‘Serendipity’: Local author offers ideas for making meaning from the mundane

Dr. Neil Farber, a UCSD professor emeritus, offers tips in his new book on turning ordinary events into something meaningful.
Dr. Neil Farber, a UC San Diego professor emeritus, offers tips in his new book on turning ordinary events into something meaningful.

UC San Diego professor emeritus Dr. Neil Farber says we can use ordinary unexpected experiences to enhance our lives if we know where to look.


Dr. Neil Farber, a professor emeritus of clinical medicine at UC San Diego, says we can use common experiences to enhance our lives if we know where to look, and he’s written a book to encourage it.

“Serendipity: Utilizing Everyday Unexpected Events to Improve Your Life and Career,” published last month, is about taking ordinary events and making them meaningful, Farber said.

“There are unexpected events that are happening to all of us all the time,” he said. “You need to be able to recognize them and take advantage of them to make them profitable, meaningful, have something both important for your life and society in general.”

Farber, who moved to San Diego 14 years ago from Philadelphia and was a professor of clinical medicine at UCSD until his retirement in 2019, said he had always been conscious of serendipitous events in his own life.

Serendipity, he said, is different from luck in that a person “has to take action.” For example, Farber said, luck is receiving a check in the mail from a family member for $5,000; serendipity is finding a rare coin on the ground and taking the initiative to research and sell it for $5,000.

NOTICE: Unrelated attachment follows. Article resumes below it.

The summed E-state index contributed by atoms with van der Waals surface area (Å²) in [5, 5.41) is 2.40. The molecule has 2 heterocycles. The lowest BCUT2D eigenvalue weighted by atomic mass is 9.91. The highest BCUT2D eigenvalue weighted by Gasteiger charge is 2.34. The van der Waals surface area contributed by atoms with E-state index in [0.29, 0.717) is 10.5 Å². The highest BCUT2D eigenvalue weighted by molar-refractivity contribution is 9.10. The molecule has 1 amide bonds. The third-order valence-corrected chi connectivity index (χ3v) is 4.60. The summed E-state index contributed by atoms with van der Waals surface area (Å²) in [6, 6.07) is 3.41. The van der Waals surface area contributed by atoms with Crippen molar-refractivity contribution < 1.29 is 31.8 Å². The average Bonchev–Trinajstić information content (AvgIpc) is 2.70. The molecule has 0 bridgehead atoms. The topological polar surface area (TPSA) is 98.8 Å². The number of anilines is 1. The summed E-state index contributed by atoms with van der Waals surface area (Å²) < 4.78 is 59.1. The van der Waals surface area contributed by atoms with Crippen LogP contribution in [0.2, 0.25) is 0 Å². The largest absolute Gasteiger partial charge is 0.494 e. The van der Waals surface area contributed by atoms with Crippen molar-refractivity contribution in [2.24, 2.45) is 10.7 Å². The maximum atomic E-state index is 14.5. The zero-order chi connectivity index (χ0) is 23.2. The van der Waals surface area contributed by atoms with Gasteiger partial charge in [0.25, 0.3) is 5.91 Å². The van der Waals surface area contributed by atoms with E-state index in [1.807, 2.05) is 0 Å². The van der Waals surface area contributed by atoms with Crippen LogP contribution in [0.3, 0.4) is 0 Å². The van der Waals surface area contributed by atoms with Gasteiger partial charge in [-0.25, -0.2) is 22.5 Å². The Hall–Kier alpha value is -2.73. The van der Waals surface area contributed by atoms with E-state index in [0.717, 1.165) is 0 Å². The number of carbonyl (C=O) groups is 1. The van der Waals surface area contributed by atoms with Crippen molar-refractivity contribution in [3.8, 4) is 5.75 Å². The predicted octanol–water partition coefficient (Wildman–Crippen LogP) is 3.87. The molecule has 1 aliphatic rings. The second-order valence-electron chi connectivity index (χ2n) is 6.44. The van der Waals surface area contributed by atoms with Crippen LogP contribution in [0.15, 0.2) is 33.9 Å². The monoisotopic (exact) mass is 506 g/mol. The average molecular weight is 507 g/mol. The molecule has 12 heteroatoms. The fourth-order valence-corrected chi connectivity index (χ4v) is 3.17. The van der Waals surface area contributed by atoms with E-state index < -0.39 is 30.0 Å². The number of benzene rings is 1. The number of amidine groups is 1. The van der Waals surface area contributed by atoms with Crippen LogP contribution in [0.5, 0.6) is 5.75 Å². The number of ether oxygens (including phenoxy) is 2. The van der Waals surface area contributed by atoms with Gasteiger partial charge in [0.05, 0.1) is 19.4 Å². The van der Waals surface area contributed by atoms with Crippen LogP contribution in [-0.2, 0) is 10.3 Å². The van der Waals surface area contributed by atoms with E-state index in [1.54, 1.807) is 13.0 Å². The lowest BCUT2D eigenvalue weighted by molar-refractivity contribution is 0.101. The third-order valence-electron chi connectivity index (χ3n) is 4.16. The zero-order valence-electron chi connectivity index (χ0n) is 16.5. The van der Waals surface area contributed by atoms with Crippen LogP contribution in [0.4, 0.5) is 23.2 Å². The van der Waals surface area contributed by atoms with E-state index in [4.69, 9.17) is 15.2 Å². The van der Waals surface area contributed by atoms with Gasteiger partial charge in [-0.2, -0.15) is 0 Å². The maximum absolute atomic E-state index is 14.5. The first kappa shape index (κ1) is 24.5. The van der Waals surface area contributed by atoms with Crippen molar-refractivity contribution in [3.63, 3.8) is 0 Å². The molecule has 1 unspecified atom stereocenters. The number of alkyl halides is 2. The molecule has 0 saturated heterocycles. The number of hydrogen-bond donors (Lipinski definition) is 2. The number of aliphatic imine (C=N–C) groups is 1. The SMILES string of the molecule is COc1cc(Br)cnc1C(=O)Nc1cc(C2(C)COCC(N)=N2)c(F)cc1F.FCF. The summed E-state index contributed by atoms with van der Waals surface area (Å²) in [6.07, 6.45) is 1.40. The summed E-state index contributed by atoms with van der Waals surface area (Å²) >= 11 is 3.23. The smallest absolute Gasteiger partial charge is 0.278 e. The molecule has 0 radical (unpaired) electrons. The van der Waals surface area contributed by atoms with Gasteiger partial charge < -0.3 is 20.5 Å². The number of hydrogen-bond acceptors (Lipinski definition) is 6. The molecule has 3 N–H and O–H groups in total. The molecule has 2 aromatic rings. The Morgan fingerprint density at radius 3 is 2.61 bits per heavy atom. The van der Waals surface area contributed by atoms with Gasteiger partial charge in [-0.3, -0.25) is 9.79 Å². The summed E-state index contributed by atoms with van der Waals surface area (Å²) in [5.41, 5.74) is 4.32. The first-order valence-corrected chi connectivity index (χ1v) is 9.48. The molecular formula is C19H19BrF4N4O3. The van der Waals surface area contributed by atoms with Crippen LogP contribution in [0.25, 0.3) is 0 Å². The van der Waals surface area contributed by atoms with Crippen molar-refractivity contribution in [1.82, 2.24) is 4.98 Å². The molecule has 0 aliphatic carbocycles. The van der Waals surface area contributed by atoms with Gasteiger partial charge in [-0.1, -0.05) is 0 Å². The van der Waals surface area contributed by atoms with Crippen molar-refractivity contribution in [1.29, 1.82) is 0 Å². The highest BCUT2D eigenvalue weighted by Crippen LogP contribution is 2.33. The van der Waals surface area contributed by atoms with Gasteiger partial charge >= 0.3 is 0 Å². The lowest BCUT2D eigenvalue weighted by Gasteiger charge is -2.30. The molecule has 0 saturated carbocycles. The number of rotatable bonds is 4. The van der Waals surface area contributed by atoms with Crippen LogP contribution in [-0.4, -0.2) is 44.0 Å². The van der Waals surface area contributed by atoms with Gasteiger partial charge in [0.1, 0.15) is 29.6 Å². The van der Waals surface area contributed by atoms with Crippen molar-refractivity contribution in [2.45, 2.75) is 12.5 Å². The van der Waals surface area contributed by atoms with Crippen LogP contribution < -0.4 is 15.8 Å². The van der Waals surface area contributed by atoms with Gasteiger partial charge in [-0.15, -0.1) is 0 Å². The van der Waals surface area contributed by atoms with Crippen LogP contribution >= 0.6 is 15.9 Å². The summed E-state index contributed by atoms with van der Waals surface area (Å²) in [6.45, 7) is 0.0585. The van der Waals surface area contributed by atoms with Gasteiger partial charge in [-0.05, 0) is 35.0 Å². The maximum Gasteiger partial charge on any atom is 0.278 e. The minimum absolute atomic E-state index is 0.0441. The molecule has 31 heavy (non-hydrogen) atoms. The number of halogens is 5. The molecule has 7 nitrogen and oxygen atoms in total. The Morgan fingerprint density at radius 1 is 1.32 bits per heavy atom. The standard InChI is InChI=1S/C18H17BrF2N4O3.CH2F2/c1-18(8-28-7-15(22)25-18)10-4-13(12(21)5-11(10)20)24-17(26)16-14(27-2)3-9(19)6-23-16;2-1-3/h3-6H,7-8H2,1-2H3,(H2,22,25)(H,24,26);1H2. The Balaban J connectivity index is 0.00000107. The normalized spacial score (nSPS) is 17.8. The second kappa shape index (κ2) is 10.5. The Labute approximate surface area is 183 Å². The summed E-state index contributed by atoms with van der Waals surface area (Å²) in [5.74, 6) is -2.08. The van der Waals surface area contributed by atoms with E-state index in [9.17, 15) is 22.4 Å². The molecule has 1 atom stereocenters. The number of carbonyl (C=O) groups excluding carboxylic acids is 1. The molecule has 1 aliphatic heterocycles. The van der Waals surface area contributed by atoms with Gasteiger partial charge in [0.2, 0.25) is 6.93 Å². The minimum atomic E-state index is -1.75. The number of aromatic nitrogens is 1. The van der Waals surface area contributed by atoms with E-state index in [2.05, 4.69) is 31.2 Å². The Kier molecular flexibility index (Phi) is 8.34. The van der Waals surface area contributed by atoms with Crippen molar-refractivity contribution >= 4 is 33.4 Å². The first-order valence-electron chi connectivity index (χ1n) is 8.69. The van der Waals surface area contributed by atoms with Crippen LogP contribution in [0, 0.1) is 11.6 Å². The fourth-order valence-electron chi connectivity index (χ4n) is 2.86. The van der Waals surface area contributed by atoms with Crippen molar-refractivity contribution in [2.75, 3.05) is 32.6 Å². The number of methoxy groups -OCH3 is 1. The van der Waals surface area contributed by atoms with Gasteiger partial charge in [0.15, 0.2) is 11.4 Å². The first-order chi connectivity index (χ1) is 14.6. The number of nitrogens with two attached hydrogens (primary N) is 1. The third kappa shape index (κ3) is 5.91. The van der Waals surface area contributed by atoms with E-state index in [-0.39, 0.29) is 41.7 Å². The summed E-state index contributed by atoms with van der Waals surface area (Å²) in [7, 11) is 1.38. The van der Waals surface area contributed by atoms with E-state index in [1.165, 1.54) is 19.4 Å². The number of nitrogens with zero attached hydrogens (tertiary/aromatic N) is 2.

“It’s those kinds of events that are talked about in the book. Most of the events that I described in the book are events that actually occurred to me,” he said.

"Serendipity" offers historical events and author Neil Farber's life experiences as examples.
“Serendipity: Using Everyday Unexpected Events to Improve Your Life and Career” offers historical events and author Neil Farber’s life experiences as examples.

Farber also uses historical events “to flesh the book out,” like when Alexander Fleming discovered penicillin after returning from vacation and finding a green mold contaminating his Petri dishes. “You can imagine if Fleming had just … thrown out the dishes,” Farber said. “We would have no antibiotics.”

He said it’s important to recognize the potential of these ordinary events “because otherwise they just pass you by.”

Recognizing them follows the development of the following skills, he said:

• Mindfulness, or being “thoughtful that these events are happening and be open to the possibility that this is important.”

• Observation and curiosity. “That leads people to explore the thing that is occurring.”

• Making connections between experiences and knowledge.

“You need to have the wherewithal to do it, to connect with others who have the expertise,” Farber said, noting that Buffalo wings were created after a chef in Buffalo, N.Y., was looking to cook a late-night snack for her son and his friends with only chicken wings and hot sauce on hand.

Farber’s book contains tips to cultivate those skills.

Farber said the impetus to write the book came after 40 years as an academic physician. “I had done mainly survey research, looking at patient communication and medical ethics,” he said. “I had written over 60 medical articles.”

Along the way, he said, he became more and more aware of the serendipitous events in his life. “Two years ago, I awoke and I knew instantly what book I had to write.”

It took about eight months to finish the book, going “back into my recollection of how these events occurred. [I] wrote them down and thought, ‘How can I convey this to someone else?’”

In the process, the number of events in Farber’s life “surprised me. I thought, ‘Wow, this is really happening all the time to me.’ As I asked family and friends about it, they all chimed in” with serendipitous events in their lives. “It made me realize that this kind of thing was happening all the time,” he said.

“I thought the message was an important one to share with people,” Farber said.

“Serendipity” is available for $15.99 at